In conclusion, we've found that traveling in Southeast Asia on $3000/month for a family of five is very realistic.  Even though keeping to this budget is challenging at times, we rarely feel that we give up too much luxury.  What's more, we have never been accused of being frugal people -- although we strive to be.  So we're convinced that many could do this adventure on much less than we spend.

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  1. Great post--I think it's very important/useful to show other's that it extended travel CAN be done without breaking the bank. We too recently did a post that broke down all our costs for our family of 4 to travel in SEA for 12 months--mind you, our kids are younger than yours so they eat less and therefore cost less to maintain :) also, no soft drinks and beer only if it's cheap enough helps keep the budget down even further ;) but like you said, our quality of life/standard of living was much higher than at home--no cooking or house work for us for an entire year!!

  2. Great read. This is a very timely article for us. We leave for 5 months in SEA in 57 days (but who is counting lol).
    We are also a family of 5 and sometimes 6. We are finding that most hotels etc want to sell us 2 rooms saying the max per room is 4. Did you find this the case ? How do you get around it , if possible ? Our kids are 4,3,and 1 so more than happy to share beds with them. Lodging budget will blow out if we need 2 rooms all the time.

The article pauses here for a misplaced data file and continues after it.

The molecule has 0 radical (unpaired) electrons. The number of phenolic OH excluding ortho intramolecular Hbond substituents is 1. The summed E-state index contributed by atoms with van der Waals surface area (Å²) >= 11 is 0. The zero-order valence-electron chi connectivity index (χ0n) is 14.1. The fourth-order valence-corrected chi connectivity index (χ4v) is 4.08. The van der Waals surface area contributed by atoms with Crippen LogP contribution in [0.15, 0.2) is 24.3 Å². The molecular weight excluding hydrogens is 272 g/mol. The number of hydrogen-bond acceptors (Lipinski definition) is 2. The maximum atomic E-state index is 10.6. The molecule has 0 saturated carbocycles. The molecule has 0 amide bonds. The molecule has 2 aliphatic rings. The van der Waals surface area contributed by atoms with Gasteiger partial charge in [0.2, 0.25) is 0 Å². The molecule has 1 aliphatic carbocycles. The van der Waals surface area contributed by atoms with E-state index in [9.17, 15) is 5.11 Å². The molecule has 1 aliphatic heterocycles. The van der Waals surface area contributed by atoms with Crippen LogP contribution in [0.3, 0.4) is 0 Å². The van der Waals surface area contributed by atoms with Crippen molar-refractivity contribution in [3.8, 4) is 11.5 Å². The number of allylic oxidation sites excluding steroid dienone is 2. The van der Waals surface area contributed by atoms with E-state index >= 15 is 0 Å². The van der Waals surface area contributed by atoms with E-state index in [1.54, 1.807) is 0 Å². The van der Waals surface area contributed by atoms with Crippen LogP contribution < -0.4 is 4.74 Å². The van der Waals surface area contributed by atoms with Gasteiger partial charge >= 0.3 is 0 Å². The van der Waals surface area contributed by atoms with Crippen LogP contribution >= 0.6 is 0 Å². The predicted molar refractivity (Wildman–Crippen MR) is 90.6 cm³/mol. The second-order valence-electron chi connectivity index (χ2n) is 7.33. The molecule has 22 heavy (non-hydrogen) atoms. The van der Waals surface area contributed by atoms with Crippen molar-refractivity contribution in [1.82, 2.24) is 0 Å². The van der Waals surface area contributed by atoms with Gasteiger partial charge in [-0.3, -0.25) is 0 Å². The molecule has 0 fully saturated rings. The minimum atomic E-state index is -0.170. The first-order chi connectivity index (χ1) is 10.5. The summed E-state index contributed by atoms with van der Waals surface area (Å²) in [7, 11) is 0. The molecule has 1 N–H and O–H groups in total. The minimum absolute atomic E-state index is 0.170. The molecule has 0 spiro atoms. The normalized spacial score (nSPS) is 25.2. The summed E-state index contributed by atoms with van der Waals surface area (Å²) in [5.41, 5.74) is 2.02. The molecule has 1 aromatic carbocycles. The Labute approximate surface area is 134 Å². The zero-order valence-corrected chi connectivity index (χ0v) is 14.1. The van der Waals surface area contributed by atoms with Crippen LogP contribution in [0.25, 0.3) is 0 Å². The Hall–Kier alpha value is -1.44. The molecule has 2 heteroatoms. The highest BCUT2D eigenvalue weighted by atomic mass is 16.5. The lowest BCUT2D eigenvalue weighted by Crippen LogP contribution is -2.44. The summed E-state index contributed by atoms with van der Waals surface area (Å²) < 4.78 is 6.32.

Any advice or recommendations thru SEA very welcomed.
    P.S Love your blog - very inspiring

  3. Thank you! We actually do not run into that problem. Our kids are older too but we simply tell them 4 people, because that is all we need beds for. It is a bit harder when you book online but even on there I just say 4. Especially if breakfast is NOT included then they have never cared about it at all. Some times though we get 2 rooms because it's more comfortable. We use a lot and find rooms for $15 each so even with 2 that is only $30. Feel free to email me any specific questions or your itinerary so maybe we can meet up.

  4. That's good advice. I have been contacting the hotels direct and being too truthful hehehe.
    Would absolutely love to meet up. Will email you some details shortly.
    Thank you

  5. Wow you guys are doing so amazing on $3000 a month. Cant wait to catch you and drill you.... Thats a real achievement!

  6. Awesome, keep living life to its fullest!

  7. Really appreciate this wonderful post that you have provided for us.Great site and a great topic as well i really get amazed to read this.